Estimating regional-scale methane flux and budgets using CARVE aircraft measurements over Alaska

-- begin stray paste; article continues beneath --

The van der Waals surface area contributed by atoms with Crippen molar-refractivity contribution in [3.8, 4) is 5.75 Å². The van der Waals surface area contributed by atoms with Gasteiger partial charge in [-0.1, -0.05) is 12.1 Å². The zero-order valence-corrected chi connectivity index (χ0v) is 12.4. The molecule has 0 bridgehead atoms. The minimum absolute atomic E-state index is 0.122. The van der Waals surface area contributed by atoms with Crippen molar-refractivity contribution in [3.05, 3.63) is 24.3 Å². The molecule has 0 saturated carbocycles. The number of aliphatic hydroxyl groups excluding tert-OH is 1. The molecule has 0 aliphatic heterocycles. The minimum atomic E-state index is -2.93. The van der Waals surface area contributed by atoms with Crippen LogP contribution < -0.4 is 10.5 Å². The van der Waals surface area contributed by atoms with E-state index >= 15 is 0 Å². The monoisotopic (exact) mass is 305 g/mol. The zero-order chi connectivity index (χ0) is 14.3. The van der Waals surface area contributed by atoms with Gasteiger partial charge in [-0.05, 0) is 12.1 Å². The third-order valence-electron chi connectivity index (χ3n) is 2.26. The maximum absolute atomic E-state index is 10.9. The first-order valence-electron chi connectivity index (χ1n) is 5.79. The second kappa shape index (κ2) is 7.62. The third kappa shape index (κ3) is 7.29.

Methane (CH 4) is the second most important greenhouse gas but its emissions from northern regions are still poorly constrained. In this study, we analyze a subset of in situ CH 4 aircraft observations made over Alaska during the growing seasons of 2012–2014 as part of the Carbon in Arctic Reservoirs Vulnerability Experiment (CARVE). Net surface CH 4 fluxes are estimated using a Lagrangian particle dispersion model which quantitatively links surface emissions from Alaska and the western Yukon with observations of enhanced CH 4 in the mixed layer. We estimate that between May and September, net CH 4 emissions from the region of interest were 2.2 ± 0.5 Tg, 1.9 ± 0.4 Tg, and 2.3 ± 0.6 Tg of CH 4 for 2012, 2013, and 2014, respectively. If emissions are only attributed to two biogenic eco-regions within our domain, then tundra regions were the predominant source, accounting for over half of the overall budget despite only representing 18 % of the total surface area. Boreal regions, which cover a large part of the study region, accounted for the remainder of the emissions. Simple multiple linear regression analysis revealed that, overall, CH 4 fluxes were largely driven by soil temperature and elevation. In regions specifically dominated by wetlands, soil temperature and moisture at 10 cm depth were important explanatory variables while in regions that were not wetlands, soil temperature and moisture at 40 cm depth were more important, suggesting deeper methanogenesis in drier soils. Although similar environmental drivers have been found in the past to control CH 4 emissions at local scales, this study shows that they can be used to generate a statistical model to estimate the regional-scale net CH 4 budget.